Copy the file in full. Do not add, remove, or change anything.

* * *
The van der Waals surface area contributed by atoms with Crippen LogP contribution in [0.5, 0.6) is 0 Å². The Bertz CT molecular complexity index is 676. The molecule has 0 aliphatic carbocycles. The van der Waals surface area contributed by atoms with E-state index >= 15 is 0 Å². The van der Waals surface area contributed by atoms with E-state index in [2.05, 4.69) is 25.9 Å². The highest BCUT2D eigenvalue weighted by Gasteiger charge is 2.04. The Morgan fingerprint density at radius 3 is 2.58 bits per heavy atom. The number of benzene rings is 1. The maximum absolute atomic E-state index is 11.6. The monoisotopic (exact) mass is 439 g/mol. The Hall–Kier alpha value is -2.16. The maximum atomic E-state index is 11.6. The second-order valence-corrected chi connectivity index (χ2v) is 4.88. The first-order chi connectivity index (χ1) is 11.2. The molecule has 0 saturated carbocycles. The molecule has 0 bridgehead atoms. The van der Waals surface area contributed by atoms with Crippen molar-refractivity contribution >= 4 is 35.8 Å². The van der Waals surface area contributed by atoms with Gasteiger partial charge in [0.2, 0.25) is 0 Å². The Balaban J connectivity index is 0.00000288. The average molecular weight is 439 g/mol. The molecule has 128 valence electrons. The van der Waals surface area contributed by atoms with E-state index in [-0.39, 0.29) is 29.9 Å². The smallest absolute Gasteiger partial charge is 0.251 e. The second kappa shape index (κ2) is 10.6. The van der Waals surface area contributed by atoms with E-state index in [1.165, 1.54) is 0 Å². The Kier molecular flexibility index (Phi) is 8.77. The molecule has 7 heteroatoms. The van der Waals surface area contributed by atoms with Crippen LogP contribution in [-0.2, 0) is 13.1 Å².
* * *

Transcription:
The van der Waals surface area contributed by atoms with Crippen LogP contribution in [0.5, 0.6) is 0 Å². The Bertz CT molecular complexity index is 676. The molecule has 0 aliphatic carbocycles. The van der Waals surface area contributed by atoms with E-state index >= 15 is 0 Å². The van der Waals surface area contributed by atoms with E-state index in [2.05, 4.69) is 25.9 Å². The highest BCUT2D eigenvalue weighted by Gasteiger charge is 2.04. The Morgan fingerprint density at radius 3 is 2.58 bits per heavy atom. The number of benzene rings is 1. The maximum absolute atomic E-state index is 11.6. The monoisotopic (exact) mass is 439 g/mol. The Hall–Kier alpha value is -2.16. The maximum atomic E-state index is 11.6. The second-order valence-corrected chi connectivity index (χ2v) is 4.88. The first-order chi connectivity index (χ1) is 11.2. The molecule has 0 saturated carbocycles. The molecule has 0 bridgehead atoms. The van der Waals surface area contributed by atoms with Crippen molar-refractivity contribution >= 4 is 35.8 Å². The van der Waals surface area contributed by atoms with Gasteiger partial charge in [0.2, 0.25) is 0 Å². The Balaban J connectivity index is 0.00000288. The average molecular weight is 439 g/mol. The molecule has 128 valence electrons. The van der Waals surface area contributed by atoms with E-state index in [-0.39, 0.29) is 29.9 Å². The smallest absolute Gasteiger partial charge is 0.251 e. The second kappa shape index (κ2) is 10.6. The van der Waals surface area contributed by atoms with E-state index in [1.165, 1.54) is 0 Å². The Kier molecular flexibility index (Phi) is 8.77. The molecule has 7 heteroatoms. The van der Waals surface area contributed by atoms with Crippen LogP contribution in [-0.2, 0) is 13.1 Å².